“If you look at the history of science, all the way up to the middle of the last century, we really focused on theory and experiment. But from the middle of the twentieth century onwards – partly because of work that came out of the Second World War – people began using computers more and more to model the world around them.”

Prof Mark Parsons with ARCHER2
Prof Mark Parsons with ARCHER2

Professor Parsons continues: “In general terms, modelling simulations are used for things that are too slow, too fast, too big or too small to study in the lab. For instance, you can’t create a simple laboratory model of a glacier melting or of the Earth’s tectonic plates moving; you need to model them using a computer simulation.”

Performing such complex modelling requires huge amounts of computing power, which is essentially why supercomputers are so large. All of that number-crunching power comes from computer processors – or cores – that perform billions of calculations every second. Rapid advances in microelectronics have meant that the number of cores you can pack into a supercomputer, and their performance, has increased dramatically over the past few decades.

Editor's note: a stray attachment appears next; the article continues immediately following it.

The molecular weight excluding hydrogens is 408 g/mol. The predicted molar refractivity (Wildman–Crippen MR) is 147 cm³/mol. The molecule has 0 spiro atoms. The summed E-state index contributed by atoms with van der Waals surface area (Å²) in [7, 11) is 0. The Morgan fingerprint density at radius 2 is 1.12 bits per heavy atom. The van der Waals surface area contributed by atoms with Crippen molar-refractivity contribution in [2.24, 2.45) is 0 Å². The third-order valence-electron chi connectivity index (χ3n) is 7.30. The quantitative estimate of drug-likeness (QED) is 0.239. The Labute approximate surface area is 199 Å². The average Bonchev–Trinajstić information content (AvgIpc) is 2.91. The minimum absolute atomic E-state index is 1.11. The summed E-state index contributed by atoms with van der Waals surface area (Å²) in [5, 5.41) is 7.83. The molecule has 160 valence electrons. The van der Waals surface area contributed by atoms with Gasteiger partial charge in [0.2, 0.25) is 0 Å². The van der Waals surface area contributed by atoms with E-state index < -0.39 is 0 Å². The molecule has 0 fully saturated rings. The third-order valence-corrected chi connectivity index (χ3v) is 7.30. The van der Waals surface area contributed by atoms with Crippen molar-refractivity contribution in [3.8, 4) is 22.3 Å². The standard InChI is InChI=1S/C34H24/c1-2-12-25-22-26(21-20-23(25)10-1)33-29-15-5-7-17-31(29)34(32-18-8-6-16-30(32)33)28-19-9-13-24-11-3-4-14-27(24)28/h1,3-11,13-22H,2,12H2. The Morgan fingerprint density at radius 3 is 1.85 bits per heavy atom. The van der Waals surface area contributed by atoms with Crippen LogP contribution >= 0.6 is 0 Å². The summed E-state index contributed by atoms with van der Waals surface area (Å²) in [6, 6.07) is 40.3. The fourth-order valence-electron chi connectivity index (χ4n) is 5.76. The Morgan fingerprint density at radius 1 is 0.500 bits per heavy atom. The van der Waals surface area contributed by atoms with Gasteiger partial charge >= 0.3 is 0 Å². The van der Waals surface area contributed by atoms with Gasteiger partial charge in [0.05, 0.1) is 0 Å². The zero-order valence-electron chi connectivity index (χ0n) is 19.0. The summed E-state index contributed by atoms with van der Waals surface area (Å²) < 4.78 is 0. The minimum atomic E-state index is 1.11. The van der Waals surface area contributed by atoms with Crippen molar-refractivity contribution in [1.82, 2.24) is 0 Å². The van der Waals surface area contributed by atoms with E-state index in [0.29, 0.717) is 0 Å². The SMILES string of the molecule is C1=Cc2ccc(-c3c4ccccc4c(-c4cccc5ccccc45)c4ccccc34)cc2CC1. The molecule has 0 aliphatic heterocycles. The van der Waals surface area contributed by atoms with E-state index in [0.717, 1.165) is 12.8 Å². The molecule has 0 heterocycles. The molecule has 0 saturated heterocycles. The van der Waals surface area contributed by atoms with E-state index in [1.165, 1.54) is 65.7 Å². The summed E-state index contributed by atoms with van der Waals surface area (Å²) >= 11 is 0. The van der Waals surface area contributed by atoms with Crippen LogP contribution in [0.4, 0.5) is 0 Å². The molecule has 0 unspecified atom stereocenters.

Core strength

While the fastest supercomputers around in the early 2000s contained a few thousand cores, one of EPCC’s newest systems, ARCHER2 – which is the UK’s primary academic research supercomputer – has almost 750,000. That makes it 11 times more powerful than its predecessor, ARCHER, which had a comparatively paltry 120,000 cores and only began operating in 2013.

All of that hardware gives ARCHER2 the equivalent computing power of a quarter of a million modern laptops. It also makes it extremely heavy – each of its 23 cabinets weigh several tonnes – which meant the floor the system rests on had to be reinforced before it was installed.

Though the University’s involvement in high-performance computing dates back to the 1980s, EPCC was established in 1990 to act as a focal point for work at Edinburgh. In the 30 years since, EPCC has established itself as an international centre for excellence in supercomputing and, as well as ARCHER2, hosts several national high-performance systems and data stores.